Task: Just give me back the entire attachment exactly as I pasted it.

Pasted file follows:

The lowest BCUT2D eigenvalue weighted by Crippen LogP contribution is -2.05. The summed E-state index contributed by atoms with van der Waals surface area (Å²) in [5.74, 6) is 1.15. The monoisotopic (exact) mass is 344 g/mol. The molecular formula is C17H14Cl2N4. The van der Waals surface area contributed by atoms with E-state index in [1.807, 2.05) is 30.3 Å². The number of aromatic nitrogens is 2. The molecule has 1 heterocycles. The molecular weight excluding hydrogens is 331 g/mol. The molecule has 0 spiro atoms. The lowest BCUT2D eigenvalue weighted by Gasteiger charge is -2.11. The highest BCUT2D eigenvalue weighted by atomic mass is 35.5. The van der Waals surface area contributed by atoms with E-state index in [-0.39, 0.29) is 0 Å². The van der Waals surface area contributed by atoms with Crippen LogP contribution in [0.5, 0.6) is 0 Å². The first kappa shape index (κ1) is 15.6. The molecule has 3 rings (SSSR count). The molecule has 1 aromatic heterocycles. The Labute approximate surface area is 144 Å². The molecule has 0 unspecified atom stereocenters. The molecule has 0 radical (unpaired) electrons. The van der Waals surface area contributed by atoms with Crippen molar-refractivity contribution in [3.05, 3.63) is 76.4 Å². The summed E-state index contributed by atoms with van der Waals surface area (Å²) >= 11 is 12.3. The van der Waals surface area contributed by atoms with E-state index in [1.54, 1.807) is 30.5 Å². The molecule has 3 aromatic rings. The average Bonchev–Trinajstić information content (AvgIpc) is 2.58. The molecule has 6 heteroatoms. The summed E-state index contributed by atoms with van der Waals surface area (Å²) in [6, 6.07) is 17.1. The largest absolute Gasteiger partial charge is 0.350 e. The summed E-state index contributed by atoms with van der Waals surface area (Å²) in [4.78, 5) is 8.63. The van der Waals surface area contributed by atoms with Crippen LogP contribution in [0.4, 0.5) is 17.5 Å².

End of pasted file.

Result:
The lowest BCUT2D eigenvalue weighted by Crippen LogP contribution is -2.05. The summed E-state index contributed by atoms with van der Waals surface area (Å²) in [5.74, 6) is 1.15. The monoisotopic (exact) mass is 344 g/mol. The molecular formula is C17H14Cl2N4. The van der Waals surface area contributed by atoms with E-state index in [1.807, 2.05) is 30.3 Å². The number of aromatic nitrogens is 2. The molecule has 1 heterocycles. The molecular weight excluding hydrogens is 331 g/mol. The molecule has 0 spiro atoms. The lowest BCUT2D eigenvalue weighted by Gasteiger charge is -2.11. The highest BCUT2D eigenvalue weighted by atomic mass is 35.5. The van der Waals surface area contributed by atoms with E-state index in [-0.39, 0.29) is 0 Å². The van der Waals surface area contributed by atoms with Crippen LogP contribution in [0.5, 0.6) is 0 Å². The first kappa shape index (κ1) is 15.6. The molecule has 3 rings (SSSR count). The molecule has 1 aromatic heterocycles. The Labute approximate surface area is 144 Å². The molecule has 0 unspecified atom stereocenters. The molecule has 0 radical (unpaired) electrons. The van der Waals surface area contributed by atoms with Crippen molar-refractivity contribution in [3.05, 3.63) is 76.4 Å². The summed E-state index contributed by atoms with van der Waals surface area (Å²) >= 11 is 12.3. The van der Waals surface area contributed by atoms with E-state index in [1.54, 1.807) is 30.5 Å². The molecule has 3 aromatic rings. The average Bonchev–Trinajstić information content (AvgIpc) is 2.58. The molecule has 6 heteroatoms. The summed E-state index contributed by atoms with van der Waals surface area (Å²) in [6, 6.07) is 17.1. The largest absolute Gasteiger partial charge is 0.350 e. The summed E-state index contributed by atoms with van der Waals surface area (Å²) in [4.78, 5) is 8.63. The van der Waals surface area contributed by atoms with Crippen LogP contribution in [0.4, 0.5) is 17.5 Å².